The Telegraph
Since 1st March, 1999
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Socioeconomy behind sleepless nights

Insomnia affects up to twice as many women as men, and Taiwanese researchers have identified socioeconomic status as a factor in determining which women are affected. A study published in The Journal of Epidemiology and Community Health suggests that women of higher income with more education have lower rates of sleeplessness than those who are less fortunate. The study is based on 40,000 Taiwanese over 15 who were interviewed about their sleep habits. Overall, the study showed that students and regular exercisers were the best sleepers, and that insomnia was associated with older age, divorce or separation, low income, joblessness, smoking and failure to graduate from high school. Authors affirm that the results of the study are universal.

Viagra links still doubtful

The warning came earlier this year when the specialists at the University of Minnesota published evidence linking Viagra to nonarteritic ischaemic optic neuropathy, described as “stroke of the eye,” which occurs when blood flow to the optic nerve is stopped. The US Food and Drug Administration now has 42 reports of such blindness, 38 of them among the users of Viagra. The FDA is investigating but has no evidence yet that the drug is to blame. Daniel Watts, a spokesman for Viagra’s manufacturer Pfizer, said there was no proof that the drug caused the problem and those who took Viagra often had high blood pressure which could also cause blindness.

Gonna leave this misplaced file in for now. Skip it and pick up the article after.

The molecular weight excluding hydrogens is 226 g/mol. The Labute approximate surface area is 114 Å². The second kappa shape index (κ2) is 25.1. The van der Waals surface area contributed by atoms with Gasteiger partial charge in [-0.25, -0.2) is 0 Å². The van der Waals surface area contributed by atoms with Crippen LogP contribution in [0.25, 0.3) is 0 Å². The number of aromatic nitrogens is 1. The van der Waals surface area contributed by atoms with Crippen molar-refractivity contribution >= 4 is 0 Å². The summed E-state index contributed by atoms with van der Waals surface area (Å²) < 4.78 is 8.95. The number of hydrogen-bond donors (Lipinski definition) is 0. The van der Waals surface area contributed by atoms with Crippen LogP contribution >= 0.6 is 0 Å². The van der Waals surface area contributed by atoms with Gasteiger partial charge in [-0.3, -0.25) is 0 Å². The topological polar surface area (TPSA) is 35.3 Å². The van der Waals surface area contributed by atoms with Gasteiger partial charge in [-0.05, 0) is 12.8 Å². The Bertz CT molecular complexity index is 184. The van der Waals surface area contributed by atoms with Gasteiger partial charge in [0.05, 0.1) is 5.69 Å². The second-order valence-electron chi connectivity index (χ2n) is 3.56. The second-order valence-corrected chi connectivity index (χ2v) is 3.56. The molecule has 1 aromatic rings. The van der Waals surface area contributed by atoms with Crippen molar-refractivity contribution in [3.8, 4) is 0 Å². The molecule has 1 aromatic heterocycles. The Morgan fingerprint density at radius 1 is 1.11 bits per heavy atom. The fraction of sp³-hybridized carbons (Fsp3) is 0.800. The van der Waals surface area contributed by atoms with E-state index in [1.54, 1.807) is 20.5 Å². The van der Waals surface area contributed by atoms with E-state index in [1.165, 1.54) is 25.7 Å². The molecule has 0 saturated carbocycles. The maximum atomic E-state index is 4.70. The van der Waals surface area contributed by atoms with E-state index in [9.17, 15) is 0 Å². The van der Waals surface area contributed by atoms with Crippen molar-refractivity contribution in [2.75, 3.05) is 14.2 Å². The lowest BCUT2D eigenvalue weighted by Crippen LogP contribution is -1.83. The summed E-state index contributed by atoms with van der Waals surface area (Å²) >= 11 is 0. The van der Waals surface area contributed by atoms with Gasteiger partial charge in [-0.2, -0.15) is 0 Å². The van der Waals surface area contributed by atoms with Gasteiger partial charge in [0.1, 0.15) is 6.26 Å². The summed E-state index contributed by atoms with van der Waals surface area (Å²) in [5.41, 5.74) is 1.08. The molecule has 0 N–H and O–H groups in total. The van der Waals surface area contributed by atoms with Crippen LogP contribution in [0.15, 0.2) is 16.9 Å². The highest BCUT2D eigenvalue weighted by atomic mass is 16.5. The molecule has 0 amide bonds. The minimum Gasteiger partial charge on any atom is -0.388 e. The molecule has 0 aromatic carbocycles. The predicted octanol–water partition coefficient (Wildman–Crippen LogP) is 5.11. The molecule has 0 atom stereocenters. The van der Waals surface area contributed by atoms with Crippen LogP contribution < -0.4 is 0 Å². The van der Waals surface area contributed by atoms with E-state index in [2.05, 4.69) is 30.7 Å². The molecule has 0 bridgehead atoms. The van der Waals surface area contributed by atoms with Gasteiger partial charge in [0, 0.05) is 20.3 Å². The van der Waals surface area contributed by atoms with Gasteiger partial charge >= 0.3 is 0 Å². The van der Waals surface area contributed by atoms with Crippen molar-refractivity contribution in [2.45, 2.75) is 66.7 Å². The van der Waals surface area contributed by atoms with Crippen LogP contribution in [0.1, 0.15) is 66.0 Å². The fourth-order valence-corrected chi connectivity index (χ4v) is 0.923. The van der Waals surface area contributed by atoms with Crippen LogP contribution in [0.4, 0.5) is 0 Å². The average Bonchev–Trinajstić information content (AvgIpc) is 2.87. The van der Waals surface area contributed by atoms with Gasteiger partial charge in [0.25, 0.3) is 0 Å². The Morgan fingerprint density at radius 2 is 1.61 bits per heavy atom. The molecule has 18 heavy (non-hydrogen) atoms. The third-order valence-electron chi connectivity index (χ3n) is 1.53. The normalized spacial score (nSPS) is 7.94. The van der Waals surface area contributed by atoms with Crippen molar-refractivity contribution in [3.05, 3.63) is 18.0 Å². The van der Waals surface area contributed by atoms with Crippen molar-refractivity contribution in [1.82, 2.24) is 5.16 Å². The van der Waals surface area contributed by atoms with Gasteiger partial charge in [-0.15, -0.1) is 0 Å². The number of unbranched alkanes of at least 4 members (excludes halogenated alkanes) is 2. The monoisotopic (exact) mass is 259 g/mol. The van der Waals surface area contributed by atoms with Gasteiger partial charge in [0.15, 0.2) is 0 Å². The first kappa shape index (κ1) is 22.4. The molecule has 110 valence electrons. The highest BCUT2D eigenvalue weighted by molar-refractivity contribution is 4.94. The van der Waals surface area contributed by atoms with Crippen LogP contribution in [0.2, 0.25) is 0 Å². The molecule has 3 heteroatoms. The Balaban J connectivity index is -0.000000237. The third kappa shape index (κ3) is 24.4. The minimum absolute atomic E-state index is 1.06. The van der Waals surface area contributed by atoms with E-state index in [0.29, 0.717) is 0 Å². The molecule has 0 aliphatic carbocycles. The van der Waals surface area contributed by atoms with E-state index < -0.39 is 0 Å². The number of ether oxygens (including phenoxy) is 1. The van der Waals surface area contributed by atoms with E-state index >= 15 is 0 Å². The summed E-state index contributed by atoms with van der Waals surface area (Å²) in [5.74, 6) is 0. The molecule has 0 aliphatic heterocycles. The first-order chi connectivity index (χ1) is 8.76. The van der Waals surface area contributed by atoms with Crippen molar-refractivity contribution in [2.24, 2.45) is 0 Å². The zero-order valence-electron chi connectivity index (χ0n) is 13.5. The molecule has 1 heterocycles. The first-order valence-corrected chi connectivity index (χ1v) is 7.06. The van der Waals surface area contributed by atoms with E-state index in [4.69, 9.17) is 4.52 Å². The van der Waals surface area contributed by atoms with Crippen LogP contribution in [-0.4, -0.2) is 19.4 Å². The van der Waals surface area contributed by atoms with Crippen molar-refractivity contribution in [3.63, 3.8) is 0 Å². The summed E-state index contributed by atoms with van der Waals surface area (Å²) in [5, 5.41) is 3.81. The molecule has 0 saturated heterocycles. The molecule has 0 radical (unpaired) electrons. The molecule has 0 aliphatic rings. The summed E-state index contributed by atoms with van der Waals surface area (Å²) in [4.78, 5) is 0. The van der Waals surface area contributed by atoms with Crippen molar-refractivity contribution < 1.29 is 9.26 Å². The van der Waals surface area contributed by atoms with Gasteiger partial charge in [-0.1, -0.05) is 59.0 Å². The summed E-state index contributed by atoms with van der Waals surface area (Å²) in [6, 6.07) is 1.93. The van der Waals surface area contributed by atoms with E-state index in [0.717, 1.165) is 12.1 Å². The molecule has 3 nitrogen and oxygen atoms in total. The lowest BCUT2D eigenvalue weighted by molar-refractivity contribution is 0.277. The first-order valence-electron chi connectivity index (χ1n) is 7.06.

Quick check for oral cancer

A simple mouth check by trained healthcare personnel can cut down deaths due to oral cancer by as many as 37,000 every year, a study conducted in India concludes. Oral cancer ' one of the fastest spreading cancers, primarily associated with chewing tobacco and betel nuts ' is difficult to be detected at an early stage. The screening method pioneered by Dr Rengaswamy Sankarnarayan, from the International Agency for Research on Cancer, takes just five minutes to perform and is easy, effective and cheap, says a report in Lancet. The method tried on 95,000 people in several centres around India cut death rates to about 21 per cent. The researchers advocate its use in high-risk groups ' people who use alcohol as well as tobacco.

Stroke improves artistic skills

Minor brain damages need not be all that bad, says a report in the Journal of Neurology, Neurosurgery and Psychiatry. According to it, painting skills of two painters had transformed after they had suffered mild strokes. The brain damages did not change the artists’ personality but turned their drawings more luminous, bolder and impressionistic.

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